So those are just some of my personal impressions. I would like to say that just on a personal level, Xi Jinping is an absolute rock star here. I mean, people love him. And I know this probably upsets Westerners because they can’t believe that anybody would love Xi Jinping. But if you had a leader like Xi Jinping, you would love him, too. I mean, he will go down in Chinese history as the Mao Zedong of the 21st century. And also, I heard nobody say anything bad about Mao. I would mention Mao to some people. And they just were like they didn’t care. But nobody was trashing Mao and Mao is very venerated here.

James: Jeff.

Jeff: Yeah. Yeah.

James: What about Xi? You said Xi is popular. Like what quotes do you have or why are people talking about Xi? About their shoes or about his deal with Russia? I mean, in what context have you had people talk about Xi?

Jeff: James, Xi has done something that even Mao couldn’t do. Mao had seven national campaigns against corruption, all during his reign from 1949 to 1976. None of them really ever worked. Well, yeah, it did work. The Cultural Revolution solved all the corruption. But he has done something that no other leader in modern China and even ancient China has been able to do, and that is he has crushed corruption here. He has absolutely crushed it. And I have talked to people here who say that they were able to do things before Xi Jinping.

They can’t do that now. He has gone after the casual corruption. He has gone after the big corruption. And, of course, it’s still there. But especially at the local level, you’re not going to get rid of all of it. But he has literally torn a new backside into big tech here. You know, Alibaba, Tencent, and WeChat, DiDi. the taxi hire company. All the big tech companies have been literally kneecapped by Xi Jinping and have been brought back down to earth.

They will never be Facebook, Instagram, Google, or Twitter basically controlling the Democratic Party and huge parts of the Deep state apparatus. He has gone after just everybody. And his social credit system is adored by people here, as I mentioned because it goes after the bad guys. It exposes them and there are consequences. So that’s why they love him. He has really cleaned up China, especially in the military. It was extremely corrupt before he came into office in 2012.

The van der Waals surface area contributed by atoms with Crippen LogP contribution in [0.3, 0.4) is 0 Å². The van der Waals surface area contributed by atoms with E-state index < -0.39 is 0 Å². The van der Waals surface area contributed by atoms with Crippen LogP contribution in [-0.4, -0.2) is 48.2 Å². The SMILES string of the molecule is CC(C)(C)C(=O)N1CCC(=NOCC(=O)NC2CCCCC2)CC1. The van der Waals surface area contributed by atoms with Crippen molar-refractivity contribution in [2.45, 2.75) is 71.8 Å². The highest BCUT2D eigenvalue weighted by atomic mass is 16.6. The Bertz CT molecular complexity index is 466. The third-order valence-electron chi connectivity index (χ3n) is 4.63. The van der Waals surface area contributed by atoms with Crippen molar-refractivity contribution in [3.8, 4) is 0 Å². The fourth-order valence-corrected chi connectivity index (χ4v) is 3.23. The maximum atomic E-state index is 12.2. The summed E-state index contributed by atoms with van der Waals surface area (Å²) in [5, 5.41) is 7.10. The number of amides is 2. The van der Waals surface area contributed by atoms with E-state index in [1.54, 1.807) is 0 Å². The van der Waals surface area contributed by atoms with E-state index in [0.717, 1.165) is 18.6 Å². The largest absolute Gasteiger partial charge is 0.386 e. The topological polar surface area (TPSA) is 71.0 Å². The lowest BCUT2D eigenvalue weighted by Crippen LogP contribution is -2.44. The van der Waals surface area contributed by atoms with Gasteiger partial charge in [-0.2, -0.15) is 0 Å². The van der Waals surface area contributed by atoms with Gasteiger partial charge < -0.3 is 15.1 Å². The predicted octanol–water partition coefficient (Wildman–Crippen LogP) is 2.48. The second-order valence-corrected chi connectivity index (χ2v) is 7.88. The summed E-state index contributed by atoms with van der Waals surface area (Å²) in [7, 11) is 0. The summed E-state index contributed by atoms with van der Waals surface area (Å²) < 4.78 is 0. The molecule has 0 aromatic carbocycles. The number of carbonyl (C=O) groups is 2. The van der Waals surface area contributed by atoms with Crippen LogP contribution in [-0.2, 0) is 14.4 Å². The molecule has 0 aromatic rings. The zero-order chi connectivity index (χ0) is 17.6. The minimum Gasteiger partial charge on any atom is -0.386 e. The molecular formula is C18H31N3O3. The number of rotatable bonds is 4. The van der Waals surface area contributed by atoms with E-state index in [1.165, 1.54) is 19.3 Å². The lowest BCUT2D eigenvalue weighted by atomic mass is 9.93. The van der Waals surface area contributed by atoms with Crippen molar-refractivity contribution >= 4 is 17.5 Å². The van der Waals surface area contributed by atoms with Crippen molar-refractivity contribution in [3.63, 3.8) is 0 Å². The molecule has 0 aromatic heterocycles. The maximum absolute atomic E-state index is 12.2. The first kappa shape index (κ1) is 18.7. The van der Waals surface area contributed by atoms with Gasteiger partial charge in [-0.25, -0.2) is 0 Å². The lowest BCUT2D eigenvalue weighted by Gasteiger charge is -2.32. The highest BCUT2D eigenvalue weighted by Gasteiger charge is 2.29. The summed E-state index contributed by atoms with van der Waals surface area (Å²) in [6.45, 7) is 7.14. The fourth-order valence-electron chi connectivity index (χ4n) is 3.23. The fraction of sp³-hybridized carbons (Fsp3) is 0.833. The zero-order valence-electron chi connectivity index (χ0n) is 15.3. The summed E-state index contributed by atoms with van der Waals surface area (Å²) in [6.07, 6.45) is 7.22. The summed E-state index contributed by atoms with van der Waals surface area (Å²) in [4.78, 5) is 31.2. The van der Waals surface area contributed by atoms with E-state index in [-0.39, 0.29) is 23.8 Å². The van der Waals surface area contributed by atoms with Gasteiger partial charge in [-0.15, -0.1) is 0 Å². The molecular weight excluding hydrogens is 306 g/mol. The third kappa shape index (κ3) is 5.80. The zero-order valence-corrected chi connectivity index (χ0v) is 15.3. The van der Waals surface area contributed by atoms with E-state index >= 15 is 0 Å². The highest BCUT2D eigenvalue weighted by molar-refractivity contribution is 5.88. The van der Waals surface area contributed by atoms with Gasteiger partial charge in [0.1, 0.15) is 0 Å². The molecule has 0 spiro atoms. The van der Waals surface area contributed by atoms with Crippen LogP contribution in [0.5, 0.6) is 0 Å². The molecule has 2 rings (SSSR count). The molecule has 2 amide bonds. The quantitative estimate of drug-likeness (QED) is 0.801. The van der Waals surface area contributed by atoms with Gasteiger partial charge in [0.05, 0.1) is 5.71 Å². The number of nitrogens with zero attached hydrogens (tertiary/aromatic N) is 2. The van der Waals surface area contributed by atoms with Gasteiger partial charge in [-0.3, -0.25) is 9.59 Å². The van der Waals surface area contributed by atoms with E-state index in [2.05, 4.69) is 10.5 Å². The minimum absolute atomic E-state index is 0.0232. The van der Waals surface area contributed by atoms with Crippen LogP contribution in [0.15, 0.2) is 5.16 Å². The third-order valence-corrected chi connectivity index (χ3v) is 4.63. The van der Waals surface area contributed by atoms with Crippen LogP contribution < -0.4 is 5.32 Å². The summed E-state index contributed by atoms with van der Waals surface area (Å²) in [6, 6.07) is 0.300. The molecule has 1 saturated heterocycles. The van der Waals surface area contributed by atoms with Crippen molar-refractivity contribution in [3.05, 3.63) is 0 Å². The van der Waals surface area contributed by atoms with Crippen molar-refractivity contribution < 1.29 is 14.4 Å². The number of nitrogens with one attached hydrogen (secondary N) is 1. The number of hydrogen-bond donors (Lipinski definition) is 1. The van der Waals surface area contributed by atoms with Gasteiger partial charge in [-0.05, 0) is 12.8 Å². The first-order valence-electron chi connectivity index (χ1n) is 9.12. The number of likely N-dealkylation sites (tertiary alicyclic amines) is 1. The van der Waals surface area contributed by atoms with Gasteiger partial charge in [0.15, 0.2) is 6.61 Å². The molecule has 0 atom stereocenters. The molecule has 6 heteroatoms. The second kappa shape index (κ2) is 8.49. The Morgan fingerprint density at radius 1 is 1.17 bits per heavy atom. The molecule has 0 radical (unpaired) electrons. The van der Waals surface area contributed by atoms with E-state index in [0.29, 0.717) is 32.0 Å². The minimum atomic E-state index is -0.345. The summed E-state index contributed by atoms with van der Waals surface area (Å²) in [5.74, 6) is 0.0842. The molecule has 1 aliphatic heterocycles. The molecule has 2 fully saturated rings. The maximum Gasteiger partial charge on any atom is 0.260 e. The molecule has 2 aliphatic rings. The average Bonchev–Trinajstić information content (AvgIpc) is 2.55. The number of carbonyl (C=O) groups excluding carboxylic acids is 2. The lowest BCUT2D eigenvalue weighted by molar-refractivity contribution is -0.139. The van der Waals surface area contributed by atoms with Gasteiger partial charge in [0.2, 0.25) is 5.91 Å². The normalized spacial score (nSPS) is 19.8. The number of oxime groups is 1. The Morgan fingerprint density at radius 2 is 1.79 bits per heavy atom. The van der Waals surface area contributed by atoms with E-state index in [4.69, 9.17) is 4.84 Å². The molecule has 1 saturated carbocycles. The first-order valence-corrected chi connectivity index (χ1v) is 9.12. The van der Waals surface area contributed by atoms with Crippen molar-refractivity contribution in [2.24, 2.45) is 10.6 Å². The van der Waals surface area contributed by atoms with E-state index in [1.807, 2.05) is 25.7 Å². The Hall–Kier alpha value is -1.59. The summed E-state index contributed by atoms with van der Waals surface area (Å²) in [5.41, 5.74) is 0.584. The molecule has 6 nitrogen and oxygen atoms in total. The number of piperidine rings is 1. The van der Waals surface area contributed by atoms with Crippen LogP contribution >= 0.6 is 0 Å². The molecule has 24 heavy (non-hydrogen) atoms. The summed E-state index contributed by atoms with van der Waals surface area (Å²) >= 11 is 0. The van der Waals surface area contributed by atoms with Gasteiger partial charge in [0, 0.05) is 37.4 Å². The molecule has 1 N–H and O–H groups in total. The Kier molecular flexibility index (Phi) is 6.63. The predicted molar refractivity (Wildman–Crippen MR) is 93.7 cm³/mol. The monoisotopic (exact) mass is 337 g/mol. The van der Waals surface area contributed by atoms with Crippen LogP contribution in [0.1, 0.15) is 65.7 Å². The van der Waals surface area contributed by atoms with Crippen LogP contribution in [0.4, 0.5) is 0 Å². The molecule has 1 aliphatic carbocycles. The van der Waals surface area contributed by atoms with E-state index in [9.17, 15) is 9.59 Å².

And he was an officer before he became president and his wife was an officer before becoming the first lady. They have and continue to use their moral authority to literally just wipe the People’s Liberation Army clean of corruption. And so, the buying and selling of generalships and the buying and selling off of division posts and all that and all the corruption with land deals and everything. That’s all gone now. And you can see it. I mean the economy is humming without corruption. They say a little bit can be sort of a lubricant.

But Xi has shown that if you have virtually no corruption, you don’t need that lubricant. The economy is just hopping and humping and moving and developing. And it’s already much bigger than the US economy and much bigger than the EU economy in purchasing power parity terms. And next year, I think it’s already now going to even surpass them in exchange rate terms. So that’s why he’s so popular.

James: So, if you’re listening to American media, a throwaway line is the BBC, FBI, and NSA surveillance. All they want is to make us like China. China is the worst-case scenario. They’re trying to make us like China with a social credit score. The people are completely controlled. We don’t want to be like China. I mean, that’s just a given in any channel of American media. Just a throwaway line that the credit score is a rope around the Chinese people’s necks and the government is using it to just whip the horses to pull the government chariot. Those poor Chinese people. So why such a divergence here and what would your comment on that be?

Jeff: Well, the thing is, is that this is deflective psychology or reflective psychology because it’s the West that has the panopticon totalitarian system. We know that Google and Facebook and Instagram and Twitter are vacuuming every piece, every iota of information on us being stored in massive computer towns and the deserts of Utah. We know that not only Americans’ information and Europeans’ information but everybody’s information around the world.

This is so difficult for Westerners to understand but China has the most consensual consultative democracy in the world, at least in terms of a big country. Every law is posted online. Back in the days of Mao, those laws were posted on village boards. People could look at the laws and then they would survey them. The government is the biggest surveyor in the world, and they did it back during Mao’s time when it was called the mass line.

What do the people think? And we need to respect the people. And it’s hard to believe that there’s actually a big government like China that actually listens to its citizens, not like ours. And so, this social credit system was demanded by the people because they were sick and tired of the 80s and 90s all the street-level criminality and all the distrust and the cheating and the scamming and the street crime and the burglaries.